Kichwa villagers transporting wood downstream in Ecuador. Credit: Tomas Munita.
Local Biodiversity Outlooks 2
Published in 2020 by Forest Peoples Programme
© Forest Peoples Programme
Local Biodiversity Outlooks 2: The contributions of indigenous peoples and local communities to the implementation of the Strategic Plan for Biodiversity 2011–2020 and to renewing nature and cultures. A complement to the fifth edition of the Global Biodiversity Outlook (ISBN 978-0-9955991-9-2) is an open access publication, subject to the terms of the Creative Commons Attribution-NonCommercial License 3.0 (www.creativecommons.org/licenses/by-nc/3.0/). The publication is freely available online at www.localbiodiversityoutlooks.net.
Copyright is retained by Forest Peoples Programme and contributing indigenous peoples and local communities and authors. This overall copyright attribution of the publication does not override the copyright attributions of the images and figures used in the publication.
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Readers of Aboriginal and Torres Strait Islander descent are warned that there may be images of deceased persons within this document. The authors apologise in advance for any distress this may cause, as it is not intentional.
A woman sets fire to dry grass at Manikapitji at the beginning of the dry season in Australia. As fires swept through many parts of the country at the end of 2019 and beginning of 2020, various scientists and policymakers called for a revitalisation of Aboriginal fire management systems to rebuild ecosystem resilience and avoid similar carbon-releasing disasters in the future. Credit: Penny Tweedie.
Forest Peoples Programme, International Indigenous Forum on Biodiversity, Indigenous Women’s Biodiversity Network, Centres of Distinction on Indigenous and Local Knowledge and Secretariat of the Convention on Biological Diversity (2020) Local Biodiversity Outlooks 2: The contributions of indigenous peoples and local communities to the implementation of the Strategic Plan for Biodiversity 2011–2020 and to renewing nature and cultures. A complement to the fifth edition of Global Biodiversity Outlook. Moreton-in-Marsh, England: Forest Peoples Programme. Available at: www.localbiodiversityoutlooks.net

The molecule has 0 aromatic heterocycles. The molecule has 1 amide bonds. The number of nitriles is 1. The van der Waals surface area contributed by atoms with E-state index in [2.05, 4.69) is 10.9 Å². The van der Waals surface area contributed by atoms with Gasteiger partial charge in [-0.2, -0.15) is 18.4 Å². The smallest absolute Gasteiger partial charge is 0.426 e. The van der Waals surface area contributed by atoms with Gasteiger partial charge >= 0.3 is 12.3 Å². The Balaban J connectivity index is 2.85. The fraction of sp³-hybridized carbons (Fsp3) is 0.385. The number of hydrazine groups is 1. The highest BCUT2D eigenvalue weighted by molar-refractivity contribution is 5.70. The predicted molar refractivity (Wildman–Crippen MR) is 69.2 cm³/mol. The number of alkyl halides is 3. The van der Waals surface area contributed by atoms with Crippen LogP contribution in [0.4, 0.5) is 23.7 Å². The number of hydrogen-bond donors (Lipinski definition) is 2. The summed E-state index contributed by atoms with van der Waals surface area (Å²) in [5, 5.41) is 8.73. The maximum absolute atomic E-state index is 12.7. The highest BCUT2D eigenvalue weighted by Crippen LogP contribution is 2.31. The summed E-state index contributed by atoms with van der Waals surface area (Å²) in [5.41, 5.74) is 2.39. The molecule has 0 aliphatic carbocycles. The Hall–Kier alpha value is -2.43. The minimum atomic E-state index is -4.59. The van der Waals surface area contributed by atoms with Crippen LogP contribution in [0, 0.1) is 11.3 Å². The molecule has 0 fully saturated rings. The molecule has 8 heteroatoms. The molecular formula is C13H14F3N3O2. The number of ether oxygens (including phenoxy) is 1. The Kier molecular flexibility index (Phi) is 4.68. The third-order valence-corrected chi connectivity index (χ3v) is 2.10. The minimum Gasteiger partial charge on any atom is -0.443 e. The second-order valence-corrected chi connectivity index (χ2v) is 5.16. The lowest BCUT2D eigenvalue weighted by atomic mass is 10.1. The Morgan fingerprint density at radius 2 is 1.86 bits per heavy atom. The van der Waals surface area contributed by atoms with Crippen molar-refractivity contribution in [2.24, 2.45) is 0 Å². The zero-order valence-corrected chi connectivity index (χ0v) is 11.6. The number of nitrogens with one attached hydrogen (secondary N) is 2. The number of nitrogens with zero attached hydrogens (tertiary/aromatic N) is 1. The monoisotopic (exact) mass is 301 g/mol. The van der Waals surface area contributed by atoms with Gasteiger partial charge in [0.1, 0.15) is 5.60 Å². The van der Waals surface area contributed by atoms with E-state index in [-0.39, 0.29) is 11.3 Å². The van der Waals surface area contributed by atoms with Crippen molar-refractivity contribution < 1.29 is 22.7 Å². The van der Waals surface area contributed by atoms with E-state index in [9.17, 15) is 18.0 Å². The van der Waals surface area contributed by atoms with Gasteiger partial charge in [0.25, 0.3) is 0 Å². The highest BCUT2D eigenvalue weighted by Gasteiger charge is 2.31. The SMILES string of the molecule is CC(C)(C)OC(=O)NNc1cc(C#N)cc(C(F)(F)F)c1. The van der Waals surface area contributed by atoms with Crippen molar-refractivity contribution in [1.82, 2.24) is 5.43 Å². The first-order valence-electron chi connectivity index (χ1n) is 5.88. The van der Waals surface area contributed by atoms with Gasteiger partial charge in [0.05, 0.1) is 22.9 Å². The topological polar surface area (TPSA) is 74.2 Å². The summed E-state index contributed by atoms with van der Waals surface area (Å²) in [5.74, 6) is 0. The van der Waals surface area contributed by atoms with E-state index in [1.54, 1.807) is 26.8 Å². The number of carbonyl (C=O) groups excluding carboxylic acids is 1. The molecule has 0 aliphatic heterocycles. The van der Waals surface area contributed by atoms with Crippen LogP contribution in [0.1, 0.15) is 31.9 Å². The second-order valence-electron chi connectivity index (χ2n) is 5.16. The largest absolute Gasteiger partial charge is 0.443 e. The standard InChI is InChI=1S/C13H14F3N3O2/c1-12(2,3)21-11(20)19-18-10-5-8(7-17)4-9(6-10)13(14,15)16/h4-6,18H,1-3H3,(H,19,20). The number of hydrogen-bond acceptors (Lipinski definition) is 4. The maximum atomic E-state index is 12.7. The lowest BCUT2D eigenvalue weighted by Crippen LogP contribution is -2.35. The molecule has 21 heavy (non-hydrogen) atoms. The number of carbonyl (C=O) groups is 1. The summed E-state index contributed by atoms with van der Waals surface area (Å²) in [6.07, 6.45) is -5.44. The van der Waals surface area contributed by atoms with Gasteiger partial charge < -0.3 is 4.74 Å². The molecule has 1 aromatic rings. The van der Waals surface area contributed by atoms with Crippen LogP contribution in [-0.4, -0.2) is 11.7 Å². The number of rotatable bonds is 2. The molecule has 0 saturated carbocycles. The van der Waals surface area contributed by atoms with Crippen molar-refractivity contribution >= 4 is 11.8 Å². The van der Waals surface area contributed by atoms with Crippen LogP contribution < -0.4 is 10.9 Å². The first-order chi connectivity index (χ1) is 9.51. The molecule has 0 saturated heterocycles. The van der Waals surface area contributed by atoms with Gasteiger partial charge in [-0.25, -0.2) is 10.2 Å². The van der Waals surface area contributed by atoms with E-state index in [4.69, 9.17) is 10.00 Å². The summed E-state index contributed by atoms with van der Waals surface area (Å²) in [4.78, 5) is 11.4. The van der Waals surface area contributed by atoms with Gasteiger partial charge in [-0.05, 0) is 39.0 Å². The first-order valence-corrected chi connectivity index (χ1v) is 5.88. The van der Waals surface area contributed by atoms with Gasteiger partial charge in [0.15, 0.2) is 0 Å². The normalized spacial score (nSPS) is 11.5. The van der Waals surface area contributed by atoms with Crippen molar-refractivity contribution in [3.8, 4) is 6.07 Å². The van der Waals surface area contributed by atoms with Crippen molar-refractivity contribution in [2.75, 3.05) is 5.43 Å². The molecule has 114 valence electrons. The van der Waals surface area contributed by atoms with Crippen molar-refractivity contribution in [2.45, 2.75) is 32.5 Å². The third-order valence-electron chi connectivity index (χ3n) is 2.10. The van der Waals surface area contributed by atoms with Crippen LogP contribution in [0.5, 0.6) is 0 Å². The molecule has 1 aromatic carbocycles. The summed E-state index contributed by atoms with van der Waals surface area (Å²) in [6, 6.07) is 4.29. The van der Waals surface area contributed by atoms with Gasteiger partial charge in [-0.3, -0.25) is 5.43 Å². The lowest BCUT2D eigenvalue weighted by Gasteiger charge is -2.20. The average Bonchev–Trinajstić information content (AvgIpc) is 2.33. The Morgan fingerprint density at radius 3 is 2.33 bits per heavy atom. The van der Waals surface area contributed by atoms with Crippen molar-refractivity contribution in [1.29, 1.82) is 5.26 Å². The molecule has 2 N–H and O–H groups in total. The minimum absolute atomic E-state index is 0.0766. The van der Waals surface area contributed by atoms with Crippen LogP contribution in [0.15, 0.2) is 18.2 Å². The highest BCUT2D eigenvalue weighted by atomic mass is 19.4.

This publication does not imply the expression of any opinion of the Convention on Biological Diversity. The content of this publication represents only the opinion of its authors and is their exclusive responsibility.
We dedicate this publication to the individuals, communities and peoples who are protecting the world’s soils, forests, and rivers, and the biodiversity that they nurture. We stand with these brave environmental human-rights defenders who are routinely harassed and criminalised—some even killed—for standing up for their rights and for nature. In particular, we dedicate this publication to the indigenous peoples who face disproportionately grave risks when defending their lands, territories, waters and resources from destruction.
About this report
Local Biodiversity Outlooks presents the perspectives and experiences of indigenous peoples and local communities (IPLCs) on the current social-ecological crisis, and their contributions to the implementation of the Strategic Plan for Biodiversity 2011–2020 and to the renewal of nature and cultures. The first edition (LBO-1) was produced in 2016 as a complement to the fourth edition of the Global Biodiversity Outlook (GBO-4) and has become a key source of evidence about the actions and contributions of IPLCs towards achieving the objectives of the Convention on Biological Diversity.
In 2016, at the thirteenth meeting of the Conference of the Parties to the Convention on Biological Diversity (COP 13), Parties welcomed the first edition and requested a second edition to be launched in conjunction with the fifth edition of the Global Biodiversity Outlook (GBO-5) in 2020. Local Biodiversity Outlooks 2: The contributions of indigenous peoples and local communities to the implementation of the Strategic Plan for Biodiversity 2011–2020 and to renewing nature and cultures (LBO-2) has been prepared in response to that request through a collaboration of the International Indigenous Forum on Biodiversity, the Indigenous Women’s Biodiversity Network, the Centres of Distinction on Indigenous and Local Knowledge, Forest Peoples Programme and the Secretariat of the Convention on Biological Diversity. It brings together information and case studies from indigenous peoples, local communities and community-based organisations around the world, with information from published academic and non-academic sources.